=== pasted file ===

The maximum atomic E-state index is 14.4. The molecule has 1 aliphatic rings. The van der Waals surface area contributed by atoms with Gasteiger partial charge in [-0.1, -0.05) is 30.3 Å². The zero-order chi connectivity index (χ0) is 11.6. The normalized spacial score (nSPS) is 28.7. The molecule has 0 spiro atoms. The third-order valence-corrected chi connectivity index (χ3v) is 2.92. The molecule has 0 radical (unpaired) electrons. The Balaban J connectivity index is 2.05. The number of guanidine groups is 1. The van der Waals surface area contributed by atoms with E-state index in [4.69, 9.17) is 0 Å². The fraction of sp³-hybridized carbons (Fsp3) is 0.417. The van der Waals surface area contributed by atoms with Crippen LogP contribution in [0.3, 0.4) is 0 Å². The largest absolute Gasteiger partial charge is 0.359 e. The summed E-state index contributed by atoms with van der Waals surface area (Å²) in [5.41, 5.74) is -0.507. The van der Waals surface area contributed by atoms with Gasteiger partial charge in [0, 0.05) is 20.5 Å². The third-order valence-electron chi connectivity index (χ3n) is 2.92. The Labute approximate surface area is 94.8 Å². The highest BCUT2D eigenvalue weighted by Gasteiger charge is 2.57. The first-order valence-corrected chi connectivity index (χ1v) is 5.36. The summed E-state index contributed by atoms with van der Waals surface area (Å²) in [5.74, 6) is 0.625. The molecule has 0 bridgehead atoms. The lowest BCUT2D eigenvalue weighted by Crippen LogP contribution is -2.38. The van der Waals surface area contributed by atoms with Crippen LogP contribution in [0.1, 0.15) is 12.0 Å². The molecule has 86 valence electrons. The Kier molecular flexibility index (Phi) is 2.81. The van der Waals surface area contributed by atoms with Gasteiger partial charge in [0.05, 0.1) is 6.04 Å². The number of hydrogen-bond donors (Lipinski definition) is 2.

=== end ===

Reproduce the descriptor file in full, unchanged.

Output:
The maximum atomic E-state index is 14.4. The molecule has 1 aliphatic rings. The van der Waals surface area contributed by atoms with Gasteiger partial charge in [-0.1, -0.05) is 30.3 Å². The zero-order chi connectivity index (χ0) is 11.6. The normalized spacial score (nSPS) is 28.7. The molecule has 0 spiro atoms. The third-order valence-corrected chi connectivity index (χ3v) is 2.92. The molecule has 0 radical (unpaired) electrons. The Balaban J connectivity index is 2.05. The number of guanidine groups is 1. The van der Waals surface area contributed by atoms with E-state index in [4.69, 9.17) is 0 Å². The fraction of sp³-hybridized carbons (Fsp3) is 0.417. The van der Waals surface area contributed by atoms with Crippen LogP contribution in [0.3, 0.4) is 0 Å². The largest absolute Gasteiger partial charge is 0.359 e. The summed E-state index contributed by atoms with van der Waals surface area (Å²) in [5.41, 5.74) is -0.507. The van der Waals surface area contributed by atoms with Gasteiger partial charge in [0, 0.05) is 20.5 Å². The third-order valence-electron chi connectivity index (χ3n) is 2.92. The Labute approximate surface area is 94.8 Å². The highest BCUT2D eigenvalue weighted by Gasteiger charge is 2.57. The first-order valence-corrected chi connectivity index (χ1v) is 5.36. The summed E-state index contributed by atoms with van der Waals surface area (Å²) in [5.74, 6) is 0.625. The molecule has 0 bridgehead atoms. The lowest BCUT2D eigenvalue weighted by Crippen LogP contribution is -2.38. The van der Waals surface area contributed by atoms with Crippen LogP contribution in [0.1, 0.15) is 12.0 Å². The molecule has 86 valence electrons. The Kier molecular flexibility index (Phi) is 2.81. The van der Waals surface area contributed by atoms with Gasteiger partial charge in [0.05, 0.1) is 6.04 Å². The number of hydrogen-bond donors (Lipinski definition) is 2.